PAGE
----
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Open Access Highly Accessed Methodology article

A systematic approach to detecting transcription factors in response to environmental stresses

Li-Hsieh Lin1, Hsiao-Ching Lee2, Wen-Hsiung Li34 and Bor-Sen Chen1*

Author Affiliations

1 Lab of Systems Biology, Department of Electronical Engineering, National Tsing Hua University, 101, Sec 2, Kuang Fu Hsinchu, 300, Taiwan

2 Department of Life Science & Institute of Bioinformatics and Structural Biology, National Tsing Hua University, Hsinchu, 300, Taiwan

3 Department of Ecology and Evolution, University of Chicago, USA

4 Genomics Research Center, Academia Sinica, Taipei, Taiwan

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BMC Bioinformatics 2007, 8:473  doi:10.1186/1471-2105-8-473

Published: 8 December 2007

Abstract

Background

Eukaryotic cells have developed mechanisms to respond to external environmental or physiological changes (stresses). In order to increase the activities of stress-protection functions in response to an environmental change, the internal cell mechanisms need to induce certain specific gene expression patterns and pathways by changing the expression levels of specific transcription factors (TFs). The conventional methods to find these specific TFs and their interactivities are slow and laborious. In this study, a novel efficient method is proposed to detect the TFs and their interactivities that regulate yeast genes that respond to any specific environment change.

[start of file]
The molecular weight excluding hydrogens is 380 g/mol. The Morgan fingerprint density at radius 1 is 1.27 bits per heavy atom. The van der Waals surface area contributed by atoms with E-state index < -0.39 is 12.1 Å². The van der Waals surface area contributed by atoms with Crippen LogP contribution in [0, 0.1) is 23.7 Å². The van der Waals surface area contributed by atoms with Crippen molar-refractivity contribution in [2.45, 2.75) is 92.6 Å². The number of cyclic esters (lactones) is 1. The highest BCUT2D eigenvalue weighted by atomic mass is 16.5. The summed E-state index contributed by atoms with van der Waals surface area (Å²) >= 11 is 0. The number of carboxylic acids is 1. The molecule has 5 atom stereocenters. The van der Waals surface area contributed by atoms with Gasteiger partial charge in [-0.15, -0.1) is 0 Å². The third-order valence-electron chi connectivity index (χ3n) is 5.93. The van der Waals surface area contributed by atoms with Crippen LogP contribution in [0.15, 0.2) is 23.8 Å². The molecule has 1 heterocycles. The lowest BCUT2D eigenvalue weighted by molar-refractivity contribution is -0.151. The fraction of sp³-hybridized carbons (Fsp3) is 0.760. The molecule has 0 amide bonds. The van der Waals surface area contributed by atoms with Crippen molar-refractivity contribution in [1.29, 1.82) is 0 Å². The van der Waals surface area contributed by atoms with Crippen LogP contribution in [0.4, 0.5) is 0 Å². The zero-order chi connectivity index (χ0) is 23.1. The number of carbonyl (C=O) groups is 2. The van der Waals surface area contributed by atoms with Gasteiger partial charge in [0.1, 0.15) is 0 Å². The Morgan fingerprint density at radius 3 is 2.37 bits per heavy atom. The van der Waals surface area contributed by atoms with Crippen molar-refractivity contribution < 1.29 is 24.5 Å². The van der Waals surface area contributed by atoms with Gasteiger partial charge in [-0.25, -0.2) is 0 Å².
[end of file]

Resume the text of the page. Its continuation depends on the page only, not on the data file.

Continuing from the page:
Results

For each gene expressed in a specific environmental condition, a dynamic regulatory model is constructed in which the coefficients of the model represent the transcriptional activities and interactivities of the corresponding TFs. The proposed method requires only microarray data and information of all TFs that bind to the gene but it has superior resolution than the current methods. Our method not only can find stress-specific TFs but also can predict their regulatory strengths and interactivities. Moreover, TFs can be ranked, so that we can identify the major TFs to a stress. Similarly, it can rank the interactions between TFs and identify the major cooperative TF pairs. In addition, the cross-talks and interactivities among different stress-induced pathways are specified by the proposed scheme to gain much insight into protective mechanisms of yeast under different environmental stresses.

Conclusion

In this study, we find significant stress-specific and cell cycle-controlled TFs via constructing a transcriptional dynamic model to regulate the expression profiles of genes under different environmental conditions through microarray data. We have applied this TF activity and interactivity detection method to many stress conditions, including hyper- and hypo- osmotic shock, heat shock, hydrogen peroxide and cell cycle, because the available expression time profiles for these conditions are long enough. Especially, we find significant TFs and cooperative TFs responding to environmental changes. Our method may also be applicable to other stresses if the gene expression profiles have been examined for a sufficiently long time.